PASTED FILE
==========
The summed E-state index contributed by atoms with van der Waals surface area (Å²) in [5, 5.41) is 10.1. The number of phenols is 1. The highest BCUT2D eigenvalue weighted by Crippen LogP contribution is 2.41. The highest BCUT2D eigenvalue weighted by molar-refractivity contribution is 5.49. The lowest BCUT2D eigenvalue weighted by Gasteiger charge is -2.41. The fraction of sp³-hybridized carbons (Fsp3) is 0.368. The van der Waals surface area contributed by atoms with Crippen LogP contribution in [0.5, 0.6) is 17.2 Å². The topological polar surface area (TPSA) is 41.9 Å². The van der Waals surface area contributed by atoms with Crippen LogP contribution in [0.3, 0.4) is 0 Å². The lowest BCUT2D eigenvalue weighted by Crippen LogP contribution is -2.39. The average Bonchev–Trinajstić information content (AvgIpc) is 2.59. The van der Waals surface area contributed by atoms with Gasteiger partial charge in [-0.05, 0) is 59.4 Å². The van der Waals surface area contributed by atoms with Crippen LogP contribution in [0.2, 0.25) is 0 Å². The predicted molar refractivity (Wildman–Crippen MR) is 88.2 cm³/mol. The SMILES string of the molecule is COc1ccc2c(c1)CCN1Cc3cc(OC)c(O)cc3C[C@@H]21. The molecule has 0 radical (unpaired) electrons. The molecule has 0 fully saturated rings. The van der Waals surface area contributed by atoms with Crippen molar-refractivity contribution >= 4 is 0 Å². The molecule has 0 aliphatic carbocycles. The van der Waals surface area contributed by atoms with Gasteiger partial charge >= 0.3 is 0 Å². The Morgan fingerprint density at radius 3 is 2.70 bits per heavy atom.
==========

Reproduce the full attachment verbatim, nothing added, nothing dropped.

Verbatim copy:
The summed E-state index contributed by atoms with van der Waals surface area (Å²) in [5, 5.41) is 10.1. The number of phenols is 1. The highest BCUT2D eigenvalue weighted by Crippen LogP contribution is 2.41. The highest BCUT2D eigenvalue weighted by molar-refractivity contribution is 5.49. The lowest BCUT2D eigenvalue weighted by Gasteiger charge is -2.41. The fraction of sp³-hybridized carbons (Fsp3) is 0.368. The van der Waals surface area contributed by atoms with Crippen LogP contribution in [0.5, 0.6) is 17.2 Å². The topological polar surface area (TPSA) is 41.9 Å². The van der Waals surface area contributed by atoms with Crippen LogP contribution in [0.3, 0.4) is 0 Å². The lowest BCUT2D eigenvalue weighted by Crippen LogP contribution is -2.39. The average Bonchev–Trinajstić information content (AvgIpc) is 2.59. The van der Waals surface area contributed by atoms with Gasteiger partial charge in [-0.05, 0) is 59.4 Å². The van der Waals surface area contributed by atoms with Crippen LogP contribution in [0.2, 0.25) is 0 Å². The predicted molar refractivity (Wildman–Crippen MR) is 88.2 cm³/mol. The SMILES string of the molecule is COc1ccc2c(c1)CCN1Cc3cc(OC)c(O)cc3C[C@@H]21. The molecule has 0 radical (unpaired) electrons. The molecule has 0 fully saturated rings. The van der Waals surface area contributed by atoms with Crippen molar-refractivity contribution >= 4 is 0 Å². The molecule has 0 aliphatic carbocycles. The van der Waals surface area contributed by atoms with Gasteiger partial charge >= 0.3 is 0 Å². The Morgan fingerprint density at radius 3 is 2.70 bits per heavy atom.